Brussels: The European Union reached a deal early Wednesday on a law to place methane emissions limits on Europe’s oil and gas imports from 2030, pressuring international suppliers to clamp down on leaks of the potent greenhouse gas.
After all-night talks, negotiators from EU member states and the European Parliament agreed to a law which from 2030 will require importers of crude oil, gas and coal into Europe to prove those fuels meet a methane intensity limit.
The law will now be put to the European Parliament and EU countries for final approval. That step is usually a formality that waves through pre-agreed deals.
The regulation also introduces new requirements for the oil, gas and coal sectors to measure, report and verify methane emissions, the EU council said in a statement.
The deal obliges oil and gas producers in Europe to find and fix leaks of the potent greenhouse gas in their operations and also limits most cases of flaring and venting, when companies intentionally burn off or release unwanted methane into the atmosphere.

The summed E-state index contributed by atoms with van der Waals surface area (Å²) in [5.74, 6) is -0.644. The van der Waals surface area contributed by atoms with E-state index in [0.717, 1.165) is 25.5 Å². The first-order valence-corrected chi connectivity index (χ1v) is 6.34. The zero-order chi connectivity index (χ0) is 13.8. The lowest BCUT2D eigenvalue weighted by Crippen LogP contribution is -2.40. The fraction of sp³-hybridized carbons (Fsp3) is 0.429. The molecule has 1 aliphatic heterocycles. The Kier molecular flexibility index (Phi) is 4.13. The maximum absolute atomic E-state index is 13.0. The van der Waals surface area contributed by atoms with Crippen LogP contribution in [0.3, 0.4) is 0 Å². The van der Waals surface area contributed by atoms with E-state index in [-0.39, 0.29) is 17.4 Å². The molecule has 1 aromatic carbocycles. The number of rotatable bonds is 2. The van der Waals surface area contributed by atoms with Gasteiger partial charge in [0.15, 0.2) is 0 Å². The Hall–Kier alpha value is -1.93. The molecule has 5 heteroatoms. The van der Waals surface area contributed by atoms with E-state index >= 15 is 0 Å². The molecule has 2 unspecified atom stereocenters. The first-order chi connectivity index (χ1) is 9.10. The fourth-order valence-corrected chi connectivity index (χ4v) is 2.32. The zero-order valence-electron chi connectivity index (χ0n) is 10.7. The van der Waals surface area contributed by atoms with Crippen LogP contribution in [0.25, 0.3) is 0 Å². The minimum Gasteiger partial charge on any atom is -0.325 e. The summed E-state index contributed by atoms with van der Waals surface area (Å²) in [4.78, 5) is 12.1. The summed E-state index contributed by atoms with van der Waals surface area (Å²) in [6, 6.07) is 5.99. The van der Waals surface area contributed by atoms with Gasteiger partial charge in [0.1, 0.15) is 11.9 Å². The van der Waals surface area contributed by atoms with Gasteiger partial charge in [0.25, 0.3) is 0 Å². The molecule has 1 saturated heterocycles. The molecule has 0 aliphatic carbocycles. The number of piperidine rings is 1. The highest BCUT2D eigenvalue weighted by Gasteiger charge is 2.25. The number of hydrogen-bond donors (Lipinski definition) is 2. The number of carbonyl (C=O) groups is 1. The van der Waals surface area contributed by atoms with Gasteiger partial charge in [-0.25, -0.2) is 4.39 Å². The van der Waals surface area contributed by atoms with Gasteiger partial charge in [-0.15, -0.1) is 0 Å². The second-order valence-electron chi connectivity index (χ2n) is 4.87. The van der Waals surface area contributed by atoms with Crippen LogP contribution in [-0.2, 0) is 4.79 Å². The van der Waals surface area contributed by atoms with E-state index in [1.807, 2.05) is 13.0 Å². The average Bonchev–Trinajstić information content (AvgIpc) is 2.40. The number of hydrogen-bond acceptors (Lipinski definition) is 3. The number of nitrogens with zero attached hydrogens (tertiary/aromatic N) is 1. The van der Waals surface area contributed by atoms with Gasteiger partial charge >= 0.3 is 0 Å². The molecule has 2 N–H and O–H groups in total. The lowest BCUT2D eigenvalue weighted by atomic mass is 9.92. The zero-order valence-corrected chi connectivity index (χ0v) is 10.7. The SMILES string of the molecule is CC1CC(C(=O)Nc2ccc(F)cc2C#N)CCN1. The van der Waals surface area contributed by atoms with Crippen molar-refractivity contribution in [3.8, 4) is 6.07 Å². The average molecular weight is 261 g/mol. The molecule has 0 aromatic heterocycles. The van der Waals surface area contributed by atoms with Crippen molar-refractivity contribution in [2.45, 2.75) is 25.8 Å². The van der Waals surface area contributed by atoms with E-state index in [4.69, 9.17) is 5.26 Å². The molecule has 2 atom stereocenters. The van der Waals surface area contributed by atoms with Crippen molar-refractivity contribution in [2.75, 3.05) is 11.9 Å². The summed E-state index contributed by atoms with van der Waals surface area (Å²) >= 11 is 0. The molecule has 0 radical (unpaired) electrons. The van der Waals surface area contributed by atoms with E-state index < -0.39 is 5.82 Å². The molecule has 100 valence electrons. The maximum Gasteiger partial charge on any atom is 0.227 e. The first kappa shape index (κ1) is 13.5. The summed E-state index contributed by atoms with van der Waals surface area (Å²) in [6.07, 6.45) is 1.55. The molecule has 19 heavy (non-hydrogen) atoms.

The import rules are likely to hit major gas suppliers which include the United States, Algeria and Russia. Moscow slashed deliveries to Europe last year and has since been replaced as Europe’s biggest pipeline gas supplier by Norway – whose supply has among the world’s lowest methane intensity.
Methane is the second-biggest cause of climate change after carbon dioxide, and in the short term has a far higher warming effect.
Rapid cuts in methane emissions this decade are crucial if the world is to avoid severe climate change. Methane leaches into the atmosphere from leaky pipelines and infrastructure at oil and gas fields.
Foreign suppliers that do not clean up their operations would risk financial penalties. The EU’s exact methane emissions limit will be set by the European Commission a year before it applies.